Most of the pre-report analysis was based on the USDA’s latest weekly Crop Progress report, released just prior to the WASDE report, which rated the U.S. corn crop at 70 percent good to excellent, similar to the previous week’s rating. That similarity had many analysts expecting the USDA to release similar yield estimates as in July.

Other pre-report analyses had based their little-to-no change projections on the tough growing conditions that have plagued producers in the Eastern Corn Belt this growing season.

Looking at the numbers, for corn, the USDA estimated that 2015-16 corn yield at 168.8 bushels per acre vesus 166.8 bushels per acre in July and the average trade guess of 164.5 bushels per acre. As a result, the total US corn production increased to 13,686 million bushels, up 156 million bushels versus July estimates and 359 million bushels higher than the average trade guess.

For soybeans, the USDA had similar yield increase estimates, pegging the 2015/16 US soybean yield up to 46.9 bushels per acre. This is in comparison the 46 bushels per acre estimate in July, and the average trade guess of 44.7 bushels per acre. As a result, the US soybean carryout increasing to 470 million bushels, or 169 million bushels higher than the average trade guess. In turn, November soybean futures closed down 61 ½ cents per bushel.

As with corn, the pre-report analysis of similar estimates was based on poor growing conditions in certain parts of the country, and the crop condition report good-to-excellent rating of 63 percent, versus 70 percent one year ago.

Are the USDA’s numbers to be believed? Only time will tell, though the September WASDE report should have some actual harvest numbers to figure in. Analyst Marcus Ludtke of Commodity Marketing Co. firmly places himself in the skeptical camp regarding the latest WASDE estimates.

He writes,

“What’s potentially misleading about the USDA’s yield decreases relative to a year ago? 2014 was a record corn yield year for a number of states including the four states of IL, IN, MO, and OH. Illinois’s record yield in 2014 eclipsed the previous record by 20 bpa (previous record was 2004 – 180 bpa), Indiana’s by 11 bpa (2013 – 177 bpa), Missouri’s by 24 bpa (2004 – 162 bpa), and Ohio’s by 2 bpa (2013 – 174 bpa). Therefore 2014 in my opinion should almost be considered an outlier based on just how remarkable and unprecedented of a growing season it was. I don’t think it should be used as an accurate representation of trend of even slightly above-trend line yield potential.”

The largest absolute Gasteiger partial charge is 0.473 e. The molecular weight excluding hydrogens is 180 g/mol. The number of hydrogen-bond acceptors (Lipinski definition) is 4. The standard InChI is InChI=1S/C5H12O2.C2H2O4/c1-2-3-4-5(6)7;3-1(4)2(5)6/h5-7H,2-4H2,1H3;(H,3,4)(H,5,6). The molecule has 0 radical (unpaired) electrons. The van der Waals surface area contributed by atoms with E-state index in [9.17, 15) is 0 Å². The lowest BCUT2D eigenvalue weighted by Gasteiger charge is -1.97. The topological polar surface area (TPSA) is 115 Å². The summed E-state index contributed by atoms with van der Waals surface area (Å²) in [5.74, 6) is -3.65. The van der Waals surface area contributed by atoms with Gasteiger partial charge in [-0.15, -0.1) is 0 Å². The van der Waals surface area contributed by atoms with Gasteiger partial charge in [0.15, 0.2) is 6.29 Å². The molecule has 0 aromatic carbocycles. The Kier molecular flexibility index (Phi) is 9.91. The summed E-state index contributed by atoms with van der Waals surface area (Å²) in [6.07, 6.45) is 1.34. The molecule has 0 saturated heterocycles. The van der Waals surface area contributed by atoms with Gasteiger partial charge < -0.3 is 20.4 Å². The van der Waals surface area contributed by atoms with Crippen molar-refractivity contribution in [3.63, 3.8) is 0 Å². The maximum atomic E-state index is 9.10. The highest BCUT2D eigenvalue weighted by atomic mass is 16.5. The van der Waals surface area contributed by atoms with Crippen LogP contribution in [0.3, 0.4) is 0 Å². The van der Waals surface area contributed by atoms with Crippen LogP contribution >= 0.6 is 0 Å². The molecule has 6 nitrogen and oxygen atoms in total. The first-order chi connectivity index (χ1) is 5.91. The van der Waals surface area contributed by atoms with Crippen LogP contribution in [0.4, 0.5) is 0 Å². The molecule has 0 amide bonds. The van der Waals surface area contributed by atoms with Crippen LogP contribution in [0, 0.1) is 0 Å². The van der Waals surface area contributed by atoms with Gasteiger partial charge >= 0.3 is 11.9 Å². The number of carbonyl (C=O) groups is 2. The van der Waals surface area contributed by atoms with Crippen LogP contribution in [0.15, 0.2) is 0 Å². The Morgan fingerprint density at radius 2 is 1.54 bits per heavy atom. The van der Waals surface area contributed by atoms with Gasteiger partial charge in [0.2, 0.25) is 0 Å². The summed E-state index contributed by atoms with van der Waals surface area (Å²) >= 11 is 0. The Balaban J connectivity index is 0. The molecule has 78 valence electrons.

Ludtke similarly considers 2012 an outlier as well, due to the extreme drought that plagued the entire Midwest.

In light of those considerations, he hypothesizes: “If we’re to make any sort of sound comparison to the USDA’s yield estimates on Wednesday, I think we need to measure them versus the 4-year average corn yields from each of those states during 2013, 2011, 2010, and 2009.”

Until then, farmers will keep doing what they do best, and start preparing for harvest.

Source consulted:  Ludtke, Marcus. “US Corn Weekly Update: August WASDE Rattles Market.” See It Market. See It Market. 13 Aug. 2015. Web. 20 Aug. 2015.


Hail Damaged Corn in Northeast Nebraska

When it comes to important growing milestones, July is an important month, especially for corn. The USDA released its weekly crops progress report on Monday. How are things looking for Nebraska crops, as well as for crops across the Midwest?

The good news is that, after a slow start to planting season and early on due to excess moisture, the progress is picking up. Both corn and soybeans have made decent strides over the last several weeks, though they are still behind last year’s data.

Overall, the USDA rated the corn from the 18 top corn-growing states as 70 percent good/excellent. This is improved from last week’s 69 percent, but behind the five-year good/excellent average of 75 percent.

Another area where corn made great strides from last week was in corn silking—a critical stage of development. This week, the USDA found that 78 percent of the nation’s corn crop is silking, versus 55 percent a week ago. Similarly, 14 percent of that crop is in the dough stage, slightly behind the five-year dough stage average of 17 percent.

Nationwide, for soybeans, the USDA rated the crop as 62 percent in good/excellent condition, which is equal to last week, but behind last year’s 71 percent.

As for important soybean developmental milestones, nationwide, 71 percent have bloomed, slightly behind last year’s 74 percent, and only one percentage point behind the five-year average for soybean blooms at this time.

In comparison with the nationwide crop numbers, how are Nebraska crops doing?